However, there is no way that I am paying Microsoft $100 a year for the privilege to use Office.

      Instead I use iWork and LibreOffice on my Macs.

      LibreOffice has the advantages of Merge, and remembering Window Size and Position. Resetting the Pages App window size and position is a pain.

      As an aside:

      I wish Apple would allow Mac users to specify if an App should open in Full Window or Full Screen besides the normal window setting.

      (Put a couple check boxes in Get Info or Options (Secondary click on App icon in Dock).

      This is the number one complaint I hear from former Windows users. (How can I make my App always open Maximized?)

      I have been hearing requests about this since 2007.

      Since most new Mac users are former Windows users it seem smart to me to add this option to keep these new Macs users thrilled with their purchase.

      1. I guess it really is a matter of taste. When I use Windows apps I usually shrink the windows so I can see more than one. If I ask a question from a a Windows person the first thing they do is expand the app back to full screen. Different strokes …

        1. I agree with you, a matter of taste. I am hoping that Apple will choose to accommodate both users.

          Since Apple has a huge number of Windows users to win over, this setting could strengthen Macs appeal to Windows users.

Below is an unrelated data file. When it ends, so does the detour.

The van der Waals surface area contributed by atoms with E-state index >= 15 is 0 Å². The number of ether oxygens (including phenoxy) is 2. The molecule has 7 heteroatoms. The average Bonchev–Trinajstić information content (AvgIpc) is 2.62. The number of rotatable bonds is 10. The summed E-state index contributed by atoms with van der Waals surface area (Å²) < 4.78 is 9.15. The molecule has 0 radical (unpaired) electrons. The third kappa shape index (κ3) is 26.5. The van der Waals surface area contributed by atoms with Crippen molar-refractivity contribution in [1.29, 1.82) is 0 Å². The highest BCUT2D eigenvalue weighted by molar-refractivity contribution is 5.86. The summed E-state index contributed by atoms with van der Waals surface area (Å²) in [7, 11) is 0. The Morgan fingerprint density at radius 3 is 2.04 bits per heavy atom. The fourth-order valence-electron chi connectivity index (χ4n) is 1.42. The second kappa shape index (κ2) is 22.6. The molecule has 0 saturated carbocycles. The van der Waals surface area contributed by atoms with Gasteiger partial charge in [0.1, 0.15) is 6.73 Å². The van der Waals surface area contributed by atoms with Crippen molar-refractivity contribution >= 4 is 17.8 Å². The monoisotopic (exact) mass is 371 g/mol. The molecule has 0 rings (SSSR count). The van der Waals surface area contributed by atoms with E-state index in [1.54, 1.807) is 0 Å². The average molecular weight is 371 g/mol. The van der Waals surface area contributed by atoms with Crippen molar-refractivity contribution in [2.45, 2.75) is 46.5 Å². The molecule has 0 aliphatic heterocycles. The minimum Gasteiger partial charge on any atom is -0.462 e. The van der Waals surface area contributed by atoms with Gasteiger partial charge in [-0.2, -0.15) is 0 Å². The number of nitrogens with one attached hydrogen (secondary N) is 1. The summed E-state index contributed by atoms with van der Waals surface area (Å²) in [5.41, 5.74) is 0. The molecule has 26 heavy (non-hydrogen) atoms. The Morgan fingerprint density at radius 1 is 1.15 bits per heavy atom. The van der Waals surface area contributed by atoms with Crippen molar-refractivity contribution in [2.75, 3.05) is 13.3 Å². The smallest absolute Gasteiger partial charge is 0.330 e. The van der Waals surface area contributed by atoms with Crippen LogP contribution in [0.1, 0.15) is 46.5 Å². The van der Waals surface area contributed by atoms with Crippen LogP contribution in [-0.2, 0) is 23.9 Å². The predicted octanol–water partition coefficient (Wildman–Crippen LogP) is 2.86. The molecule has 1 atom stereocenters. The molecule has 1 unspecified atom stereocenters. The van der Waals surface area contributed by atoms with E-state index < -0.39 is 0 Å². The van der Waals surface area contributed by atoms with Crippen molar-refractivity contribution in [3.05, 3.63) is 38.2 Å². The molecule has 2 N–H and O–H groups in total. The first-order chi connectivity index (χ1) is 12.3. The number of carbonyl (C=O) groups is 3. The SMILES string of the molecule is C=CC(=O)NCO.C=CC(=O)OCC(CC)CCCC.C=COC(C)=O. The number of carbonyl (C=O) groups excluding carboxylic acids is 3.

I’m not requesting Apple change how their Application Windowing works. I am requesting Apple offer these settings: in either Get Info or Dock Options (Secondary click on App icon in Dock):

          _ Open Full Window (Maximized in Windows terms)

          _ Open Full Screen

          If neither option is checked then open in normal window mode.

        1. You got that right.

          Breaking news for Pro-Apple trolls: Excel still EXCELS.

          I have been using both since their debuts and it is simply reality. Deal with it and stop whining about Apple superiority.

          Certainly NOT with everything. Why Apple does not blow away MS Office, Adobe, etc. is as elusive as Washington elect balancing a budget … (Pol bait on a little mousetrap, sorry) 😉

  4. Well, for $9 a month you get a 365 subscription that allows you to install Office on 5 devices. 5 PCs, and/or Macs, and 5 mobile devices.

    This will be an easier product for many small businesses to swallow. Previously 5 copies of office for 5 Macs would have been anywhere from $750 to $1000.

    Instead of the arcane license number, you use an email address as your sign on for Office 365 which permits the use of the Microsoft products on the device you just signed on to. Easy to sign a user up, and remove them when you’re done.

    Automatic updates, no exorbitant charges.

    I’d very much like to see people moving to Apple’s iWork suit as well and at least acknowledging that there are some fine open source suits out there, but a large number of people are just entrenched in Office with thousands upon thousands of documents that competitive products can barely read, let alone format properly.

    During the talk and the demo, people were tweeting how Office for iPad would destroy Microsoft. I don’t see it that way. It will pave the way for the company to finally transition to a modern services company (ala Google) rather than a big Balmersaurus wandering around with no direction.

    They seemed to want to provide comprehensive services all around, taking the place of your IT department in many ways. Authentication, Applications, Storage, and so on.

    Clearly no one “needs” Microsoft anymore, but working with them is still a reality and they appear to not only want to make that easier, but appealing as well.